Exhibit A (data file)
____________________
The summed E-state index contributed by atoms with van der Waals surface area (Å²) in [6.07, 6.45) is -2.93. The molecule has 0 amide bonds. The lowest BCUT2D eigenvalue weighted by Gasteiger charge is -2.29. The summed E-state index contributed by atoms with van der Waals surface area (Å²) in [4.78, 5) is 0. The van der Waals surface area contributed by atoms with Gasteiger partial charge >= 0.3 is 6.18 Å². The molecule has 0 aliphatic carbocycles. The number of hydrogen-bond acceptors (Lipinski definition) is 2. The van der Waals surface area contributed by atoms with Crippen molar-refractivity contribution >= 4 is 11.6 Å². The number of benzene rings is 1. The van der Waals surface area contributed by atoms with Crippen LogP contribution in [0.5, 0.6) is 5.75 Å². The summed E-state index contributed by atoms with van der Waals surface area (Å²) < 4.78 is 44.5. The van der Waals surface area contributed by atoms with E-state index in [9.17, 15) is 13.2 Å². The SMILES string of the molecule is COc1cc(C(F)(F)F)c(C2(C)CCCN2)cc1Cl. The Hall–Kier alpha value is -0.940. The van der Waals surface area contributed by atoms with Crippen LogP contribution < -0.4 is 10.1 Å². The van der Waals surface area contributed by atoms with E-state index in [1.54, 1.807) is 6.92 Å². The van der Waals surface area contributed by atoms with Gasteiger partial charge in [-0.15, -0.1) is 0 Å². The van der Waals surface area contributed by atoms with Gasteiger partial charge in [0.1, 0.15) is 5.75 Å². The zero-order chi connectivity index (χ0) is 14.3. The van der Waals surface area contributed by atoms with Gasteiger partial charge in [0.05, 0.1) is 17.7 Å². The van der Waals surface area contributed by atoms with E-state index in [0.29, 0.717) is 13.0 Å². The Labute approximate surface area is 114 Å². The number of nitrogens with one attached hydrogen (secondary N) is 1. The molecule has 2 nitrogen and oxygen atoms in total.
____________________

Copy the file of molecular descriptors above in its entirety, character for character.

The summed E-state index contributed by atoms with van der Waals surface area (Å²) in [6.07, 6.45) is -2.93. The molecule has 0 amide bonds. The lowest BCUT2D eigenvalue weighted by Gasteiger charge is -2.29. The summed E-state index contributed by atoms with van der Waals surface area (Å²) in [4.78, 5) is 0. The van der Waals surface area contributed by atoms with Gasteiger partial charge >= 0.3 is 6.18 Å². The molecule has 0 aliphatic carbocycles. The number of hydrogen-bond acceptors (Lipinski definition) is 2. The van der Waals surface area contributed by atoms with Crippen molar-refractivity contribution >= 4 is 11.6 Å². The number of benzene rings is 1. The van der Waals surface area contributed by atoms with Crippen LogP contribution in [0.5, 0.6) is 5.75 Å². The summed E-state index contributed by atoms with van der Waals surface area (Å²) < 4.78 is 44.5. The van der Waals surface area contributed by atoms with E-state index in [9.17, 15) is 13.2 Å². The SMILES string of the molecule is COc1cc(C(F)(F)F)c(C2(C)CCCN2)cc1Cl. The Hall–Kier alpha value is -0.940. The van der Waals surface area contributed by atoms with Crippen LogP contribution < -0.4 is 10.1 Å². The van der Waals surface area contributed by atoms with E-state index in [1.54, 1.807) is 6.92 Å². The van der Waals surface area contributed by atoms with Gasteiger partial charge in [-0.15, -0.1) is 0 Å². The van der Waals surface area contributed by atoms with Gasteiger partial charge in [0.1, 0.15) is 5.75 Å². The zero-order chi connectivity index (χ0) is 14.3. The van der Waals surface area contributed by atoms with Gasteiger partial charge in [0.05, 0.1) is 17.7 Å². The van der Waals surface area contributed by atoms with E-state index in [0.29, 0.717) is 13.0 Å². The Labute approximate surface area is 114 Å². The number of nitrogens with one attached hydrogen (secondary N) is 1. The molecule has 2 nitrogen and oxygen atoms in total.